3. Candy with Wrappers
When dogs get into the candy bowl, they don’t usually bother to unwrap the treats first. Plastic and foil wrappers pose a health risk since they can cause an obstruction in the intestines and irritate the lining of the GI tract. Sometimes, pets can pass the wrappers without a problem, but it is best to keep all wrapped treats away from pets just in case.
4. Bite-size Hard Candy
Hard candy often has a delicious taste to dogs. These treats pose a major choking hazard for pets. Hard candy becomes slippery when mixed with saliva and it can be inhaled into the trachea (wind pipe), causing a choking hazard. Be sure to keep these candies away from dogs and cats.
5. Sugar-Free Gum
This type of gum may contain Xylitol, a sugar-substitute. it can be deadly if ingested by a dog or cat.
Xylitol causes a severe drop in blood sugar that can happen within minutes after ingestion. Pets may become lethargic, unable to walk and start having seizures. If they survive the initial symptoms, they often will have severe liver damage and potentially fatal liver failure. This is the most dangerous type of Halloween candy for pets.
Keep your pet safe this Halloween by keeping all of your Halloween treats in a safe, secure place. Remember, up on the counter may not be out of reach - my dog Pepper would "counter surf." Best to put candy in drawers or cupboards.
9 Reasons Not to Dress up Your Dog for Halloween
by Dr. Karen Becker
Please note: The following also applies to cats and other companion animals, but since it's dogs we most often see in Halloween costumes, I'm referring to them to illustrate my point.
1. Dogs aren't humans. Unlike an adult human, or even a child, your dog can't tell you with words how he feels about being dressed up. But it's a sure bet if he's trying like crazy to get those tuxedo trousers off, he doesn't like them. He may be itchy and overheating. It may feel confining. It may even be terrifying.
Now, if your pet doesn't mind dressing up, is not panicked or upset while wearing the clothing, then all is probably well. Get your pictures taken. Do the costume party walk-through (and hopefully your dog wins!), then take the costume off. And while it's on, please be vigilant about monitoring your pet's body temperature and ensuring the costume is not too constricting or abrasive to tender skin.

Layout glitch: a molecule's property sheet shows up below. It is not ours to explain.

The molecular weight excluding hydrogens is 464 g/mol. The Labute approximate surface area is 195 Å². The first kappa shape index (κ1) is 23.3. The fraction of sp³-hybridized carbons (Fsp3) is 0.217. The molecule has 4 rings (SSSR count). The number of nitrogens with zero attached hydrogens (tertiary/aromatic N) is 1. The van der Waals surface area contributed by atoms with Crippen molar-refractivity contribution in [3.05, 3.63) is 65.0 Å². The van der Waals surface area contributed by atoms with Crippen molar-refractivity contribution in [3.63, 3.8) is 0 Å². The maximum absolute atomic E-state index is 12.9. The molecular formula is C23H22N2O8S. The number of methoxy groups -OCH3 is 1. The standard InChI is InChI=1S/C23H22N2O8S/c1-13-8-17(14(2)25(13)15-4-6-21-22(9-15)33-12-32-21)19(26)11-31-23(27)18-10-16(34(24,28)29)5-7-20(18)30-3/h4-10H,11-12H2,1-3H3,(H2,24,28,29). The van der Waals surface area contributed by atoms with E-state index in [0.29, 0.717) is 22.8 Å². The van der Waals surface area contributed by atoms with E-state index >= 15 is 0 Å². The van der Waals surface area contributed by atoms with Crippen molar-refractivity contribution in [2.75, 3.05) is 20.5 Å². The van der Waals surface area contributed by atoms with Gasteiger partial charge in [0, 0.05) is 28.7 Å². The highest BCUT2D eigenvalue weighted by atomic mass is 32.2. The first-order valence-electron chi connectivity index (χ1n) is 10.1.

2. Dogs aren't dress-up dolls. They aren't inanimate objects or toys to play with. They are sentient beings with their own perceptions and feelings. 'Owning' a dog doesn't give us license to force things on her for our own amusement. Yes, those photos of dressed up dogs are darn cute -- but only to humans.
3. It's unnatural. Your dog has her own wardrobe – it's called fur. It's a good bet she's not interested in fashion, even if you are. If your pet likes being naked, you should respect that. Also, adult dogs who weren't dressed up as puppies will rarely find the experience enjoyable, so you should respect that as well.
4. Most dogs just plain hate wearing costumes. If you're honest with yourself, you'll probably recognize that even if your dog isn't fighting tooth-and-nail against that ballerina tutu, she wants nothing to do with it and it's a huge relief once it's off. Remember those cute photos of dressed up dogs? Ever notice the dogs never look amused?
I've experimented with putting clothes on all of my dogs for a few minutes. Their responses ranged from standing completely still, refusing to walk, to a fight or flight response, indicating they are stressed. My dogs don't do costumes. Rosco does sweaters; more on that later.
5. It's probably humiliating. Since you don't know what your dog is feeling and he can't tell you, it's quite possible he's shamed and embarrassed in a costume. Imagine you arrive at work one morning and you're met at the door by the boss. To your shock and dismay, you're forced out of your clothes right down to your underwear, and told you'll be spending the day in your skivvies. You're mortified, and all day long co-workers pass by your desk, laugh and take pictures of you to email and post on Facebook.
Is this anthropomorphizing? Yes. Do we know dog behaviors and responses change after haircuts and being shaved? Yes. I'll let you draw your own conclusions.
6. It can be hazardous to the dog's health. Depending on the outfit, the temperature, the type of fur on your dog and his weight, it's easier than you might think for him to overheat inside that costume. Dogs have also been injured when their range of motion, vision or hearing is restricted by a costume. Injuries also occur when dogs try frantically to remove the costume. Buttons, bows and other small accessories can be pulled off and choked on or swallowed.
Last year I saw a corneal abrasion (scratched eye) from a bumble bee head piece that had slipped forward across the dog's eye. He couldn't even use his paw to try and rub the material out because the bumble bee suit was so constricting he couldn't extend his arms.
7. Your dog wants to make you happy. If she doesn't seem to mind being costumed, it's probably because she senses it pleases you. Most dogs live for the attention and approval of their human. So if your dog seems happy in her costume, it's probably because she's getting positive feedback from you. Teach her a new trick or command instead and reward her with praise and approval. Give her attention by taking her for a walk, or bathing and brushing her.